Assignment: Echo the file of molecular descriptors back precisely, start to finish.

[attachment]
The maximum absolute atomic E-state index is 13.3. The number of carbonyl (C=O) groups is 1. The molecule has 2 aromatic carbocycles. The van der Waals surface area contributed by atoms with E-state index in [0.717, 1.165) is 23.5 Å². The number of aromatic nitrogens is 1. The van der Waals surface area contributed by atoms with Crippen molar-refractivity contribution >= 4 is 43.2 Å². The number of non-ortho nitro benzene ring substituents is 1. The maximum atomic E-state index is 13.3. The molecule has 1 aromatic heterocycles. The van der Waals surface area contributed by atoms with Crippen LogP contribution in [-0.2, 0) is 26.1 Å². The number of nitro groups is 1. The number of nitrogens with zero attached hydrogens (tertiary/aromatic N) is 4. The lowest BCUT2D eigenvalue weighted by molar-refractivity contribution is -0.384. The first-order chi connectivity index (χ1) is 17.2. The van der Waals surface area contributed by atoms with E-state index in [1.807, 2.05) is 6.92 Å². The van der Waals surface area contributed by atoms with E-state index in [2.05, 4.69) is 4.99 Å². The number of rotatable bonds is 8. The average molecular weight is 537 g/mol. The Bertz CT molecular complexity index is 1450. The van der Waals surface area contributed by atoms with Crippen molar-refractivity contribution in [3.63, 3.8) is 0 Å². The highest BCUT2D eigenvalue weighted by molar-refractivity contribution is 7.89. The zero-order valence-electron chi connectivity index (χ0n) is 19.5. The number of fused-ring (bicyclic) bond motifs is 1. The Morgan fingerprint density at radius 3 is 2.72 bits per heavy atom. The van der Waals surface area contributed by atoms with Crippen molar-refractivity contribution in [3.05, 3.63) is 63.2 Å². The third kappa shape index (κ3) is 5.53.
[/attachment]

The maximum absolute atomic E-state index is 13.3. The number of carbonyl (C=O) groups is 1. The molecule has 2 aromatic carbocycles. The van der Waals surface area contributed by atoms with E-state index in [0.717, 1.165) is 23.5 Å². The number of aromatic nitrogens is 1. The van der Waals surface area contributed by atoms with Crippen molar-refractivity contribution >= 4 is 43.2 Å². The number of non-ortho nitro benzene ring substituents is 1. The maximum atomic E-state index is 13.3. The molecule has 1 aromatic heterocycles. The van der Waals surface area contributed by atoms with Crippen LogP contribution in [-0.2, 0) is 26.1 Å². The number of nitro groups is 1. The number of nitrogens with zero attached hydrogens (tertiary/aromatic N) is 4. The lowest BCUT2D eigenvalue weighted by molar-refractivity contribution is -0.384. The first-order chi connectivity index (χ1) is 17.2. The van der Waals surface area contributed by atoms with E-state index in [1.807, 2.05) is 6.92 Å². The van der Waals surface area contributed by atoms with E-state index in [2.05, 4.69) is 4.99 Å². The number of rotatable bonds is 8. The average molecular weight is 537 g/mol. The Bertz CT molecular complexity index is 1450. The van der Waals surface area contributed by atoms with Crippen molar-refractivity contribution in [3.63, 3.8) is 0 Å². The highest BCUT2D eigenvalue weighted by molar-refractivity contribution is 7.89. The zero-order valence-electron chi connectivity index (χ0n) is 19.5. The number of fused-ring (bicyclic) bond motifs is 1. The Morgan fingerprint density at radius 3 is 2.72 bits per heavy atom. The van der Waals surface area contributed by atoms with Crippen molar-refractivity contribution in [3.05, 3.63) is 63.2 Å². The third kappa shape index (κ3) is 5.53.